Exposure compensation allowed me to avoid the white plumage being blown-out (badly overexposed) in this photo of a Cattle Egret.
Sometimes your camera will take shots that are too light or too dark. For example, there might be a bright sky in the background behind your picture of a dog, confusing the camera’s ability to judge the correct exposure and you end up with a photo with the dog looking too dark.
Or perhaps a black cat on a black rug causes the camera to do the opposite. It sees all those dark tones, assumes it’s a dimly-lit scene needing lots and lots of exposure, and makes things too bright.
There are plenty of other things that can confuse your camera. Rather than waste your time trying to describe them all, I’ll just let you know how to fix the problem.
Exposure compensation is the setting that tells your camera to make things lighter or darker than what it thinks it should do. A positive amount of exposure compensation will make your camera increase the exposure (make everything brighter). And of course a negative setting will make everything darker.
This is one of those things where different cameras do it differently, so rather than make you read eight million boring words about every way of doing it for every conceivable type of camera (which I don’t even know), you’re going to have to look it up in the manual that came with your camera. Because exposure compensation is so important, then there’s a good chance it will be something pretty easy.
From now on, I’ll mention a few typical examples of when exposure compensation saves the day.
My most common use of exposure compensation is when I’m trying to avoid blown-out highlights. What I mean is, avoiding those ugly blobs of white highlights in a scene that are so awfully overexposed that they fail to capture any detail at all in them. This is likely to happen if the light in a scene is so strong that the camera can’t capture the full range of tones — from light to dark — in a single exposure. And I talk more about exactly that problem in my article on dynamic range.
If the blown-out highlights are bad, then using about minus 1 stop of exposure compensation will usually fix those highlights. Of course it will make the rest of the photo darker too, but there are ways of fixing that up using software.
In the first shot, a whole lof glare and sunlight bouncing off the water and shining right into lens confused the camera and made it underexpose everything. In the second photo I used +2 stops of exposure compensation to brighten everything back up.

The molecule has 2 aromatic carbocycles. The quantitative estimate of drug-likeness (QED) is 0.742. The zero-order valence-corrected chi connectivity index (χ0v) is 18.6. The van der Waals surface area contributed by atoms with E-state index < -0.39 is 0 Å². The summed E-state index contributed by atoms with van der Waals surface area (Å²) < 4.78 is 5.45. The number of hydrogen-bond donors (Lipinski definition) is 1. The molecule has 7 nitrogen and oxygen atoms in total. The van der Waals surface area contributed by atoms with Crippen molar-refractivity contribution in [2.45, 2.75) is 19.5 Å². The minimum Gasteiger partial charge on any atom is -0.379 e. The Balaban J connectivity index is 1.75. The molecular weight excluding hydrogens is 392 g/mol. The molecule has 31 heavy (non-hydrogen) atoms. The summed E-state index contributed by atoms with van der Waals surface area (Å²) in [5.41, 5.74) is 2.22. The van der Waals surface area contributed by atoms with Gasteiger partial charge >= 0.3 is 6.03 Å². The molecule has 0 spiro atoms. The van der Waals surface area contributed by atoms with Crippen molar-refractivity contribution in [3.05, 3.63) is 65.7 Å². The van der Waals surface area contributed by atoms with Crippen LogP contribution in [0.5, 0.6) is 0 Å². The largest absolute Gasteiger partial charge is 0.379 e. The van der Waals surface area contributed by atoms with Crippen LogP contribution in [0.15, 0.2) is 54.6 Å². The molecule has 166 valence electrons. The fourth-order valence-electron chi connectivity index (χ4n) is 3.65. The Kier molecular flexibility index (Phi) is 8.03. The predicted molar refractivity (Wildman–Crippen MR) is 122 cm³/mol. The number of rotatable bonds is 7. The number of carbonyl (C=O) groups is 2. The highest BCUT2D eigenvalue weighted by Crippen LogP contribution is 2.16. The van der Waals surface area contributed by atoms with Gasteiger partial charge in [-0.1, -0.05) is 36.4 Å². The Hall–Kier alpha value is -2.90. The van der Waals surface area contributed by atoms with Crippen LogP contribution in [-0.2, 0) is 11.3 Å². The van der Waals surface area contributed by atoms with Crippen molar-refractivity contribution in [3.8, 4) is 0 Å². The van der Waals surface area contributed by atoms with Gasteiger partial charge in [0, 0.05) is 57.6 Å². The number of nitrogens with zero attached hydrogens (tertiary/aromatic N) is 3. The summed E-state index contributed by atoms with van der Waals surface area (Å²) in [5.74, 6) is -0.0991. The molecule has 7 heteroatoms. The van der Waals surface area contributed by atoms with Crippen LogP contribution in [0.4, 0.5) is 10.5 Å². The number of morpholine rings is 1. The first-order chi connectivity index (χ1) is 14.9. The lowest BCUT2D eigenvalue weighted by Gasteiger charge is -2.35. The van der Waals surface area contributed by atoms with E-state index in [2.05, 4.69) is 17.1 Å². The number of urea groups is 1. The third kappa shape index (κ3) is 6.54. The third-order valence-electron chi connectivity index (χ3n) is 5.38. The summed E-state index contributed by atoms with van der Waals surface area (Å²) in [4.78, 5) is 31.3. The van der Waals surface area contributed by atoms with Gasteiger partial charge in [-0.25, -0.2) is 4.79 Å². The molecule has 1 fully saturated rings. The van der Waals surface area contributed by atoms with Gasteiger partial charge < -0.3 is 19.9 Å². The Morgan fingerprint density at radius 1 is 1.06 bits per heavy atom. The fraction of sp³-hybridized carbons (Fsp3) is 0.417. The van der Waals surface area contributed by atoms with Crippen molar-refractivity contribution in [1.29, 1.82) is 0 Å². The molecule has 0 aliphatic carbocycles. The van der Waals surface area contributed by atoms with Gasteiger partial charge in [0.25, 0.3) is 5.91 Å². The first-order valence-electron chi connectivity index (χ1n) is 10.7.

This is bound to confuse your camera and make your foreground subjects underexposed. The picture of the Little Pied Cormorant above is an example. When I took that shot, the sun was reflecting off the water behind the bird and straight into the lens, so it was seriously crazy bright, which made the camera darken everything back down again. The result of that was that the water looked okay but the cormorant ended up almost black. In this case, plus 2 stops of exposure compensation brightened everything up, and allowed me to see the bird properly.
Once again, I could bore you with the theory, but the easiest way to learn is to just take a test shot and see how it turns out. If the test shot is too light, then experiment with some negative exposure compensation settings. And if it’s too dark, then try some positive settings (to make the photos turn out brighter). You’ll quickly get the hang of it and your preview image on the little screen on the back of your camera will let you know if your adjustments are making things better or worse. In other words, it will tell you if you made the right choice in going negative or positive in your exposure compensation.
Your histogram or your flashing highlight alert (described at the end of the article on histograms) will also let you know if your test shots have been incorrect.
So now you don’t have to be bothered if your camera is struggling with its exposure settings. It should handle things pretty well most of the time, but you don’t have to settle for second-best the rest of the time.